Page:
We care about your current partnership with the Fund because we are passionate about what HRC does and concerned about how this partnership, particularly the policies endorsed by the Fund and by proxy endorsed by HRC, reflect upon your organization. We are concerned because we are aware of the fact that so much of the money that is raised through the canvass comes at the expense of the Fund’s employees. We are aware of the fact that HRC is the largest and most powerful LGBTQ coalition in the United States and want to make sure, now more than ever, that the organization remains at the forefront of the equality movement. However, we fear that the reputation of HRC is at stake when such a large portion of its resources are derived in this manner.

We are some of the most positive and solution-oriented people out there, and we know another model is possible that does not disenfranchise its most fervent supporters: a model that values its employees, trains them well, and respects them – in turn making them happier, more loyal and more productive. As we are sure you are aware, working for equality in a toxic world is stressful enough as it is. We need spaces that are stable, creative, fair, and supportive if we are to create the kind of change we are fighting for.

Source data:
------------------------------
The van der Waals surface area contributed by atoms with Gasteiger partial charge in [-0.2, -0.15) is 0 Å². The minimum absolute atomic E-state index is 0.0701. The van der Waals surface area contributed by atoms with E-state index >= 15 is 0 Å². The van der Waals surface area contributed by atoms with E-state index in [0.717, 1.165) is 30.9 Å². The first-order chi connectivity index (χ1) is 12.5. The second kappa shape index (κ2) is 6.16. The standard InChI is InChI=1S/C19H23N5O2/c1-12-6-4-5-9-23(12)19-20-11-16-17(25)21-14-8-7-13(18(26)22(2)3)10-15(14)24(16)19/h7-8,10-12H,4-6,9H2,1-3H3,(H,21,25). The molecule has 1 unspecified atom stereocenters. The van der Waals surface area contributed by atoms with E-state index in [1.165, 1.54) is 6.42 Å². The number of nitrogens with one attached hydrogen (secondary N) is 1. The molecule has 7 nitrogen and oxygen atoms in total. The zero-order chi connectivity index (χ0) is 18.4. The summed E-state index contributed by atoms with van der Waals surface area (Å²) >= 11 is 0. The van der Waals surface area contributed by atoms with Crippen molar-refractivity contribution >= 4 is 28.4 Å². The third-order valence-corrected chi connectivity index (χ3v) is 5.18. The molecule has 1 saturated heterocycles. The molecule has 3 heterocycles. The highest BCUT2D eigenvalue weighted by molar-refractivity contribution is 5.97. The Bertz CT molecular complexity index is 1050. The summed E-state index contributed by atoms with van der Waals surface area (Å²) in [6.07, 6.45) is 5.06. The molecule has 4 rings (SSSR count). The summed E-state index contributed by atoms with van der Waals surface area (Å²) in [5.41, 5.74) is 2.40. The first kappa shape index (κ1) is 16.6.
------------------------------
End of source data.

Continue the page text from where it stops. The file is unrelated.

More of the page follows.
Therefore, we implore you to seriously reconsider the contract that you have with The Fund for the Public Interest. We believe that HRC is big enough, and capable enough, to find a solution to this problem – to find a solution that gives the organization more oversight over the treatment and valuation of so many of its representatives in the field. We also believe that by critically reexamining this issue you will discover, as we have, that there are enormous opportunities to do more to mobilize the American base for equality: opportunities that are currently being overlooked by outsourcing your face-to-face outreach to the Fund. Countless Americans willing to volunteer for the campaign slip through the organizations fingers on a daily basis because we are trained to ask for money and not for something more precious, devoted time. Even when it is offered there is no policy in place to follow up, leaving many Americans with the disconcerting idea that membership equals money and nothing more. Perhaps even worse, many dedicated canvassers walk away with an unpleasant feeling about the Fund and HRC, and some of the strongest supporters turn apathetic or against us.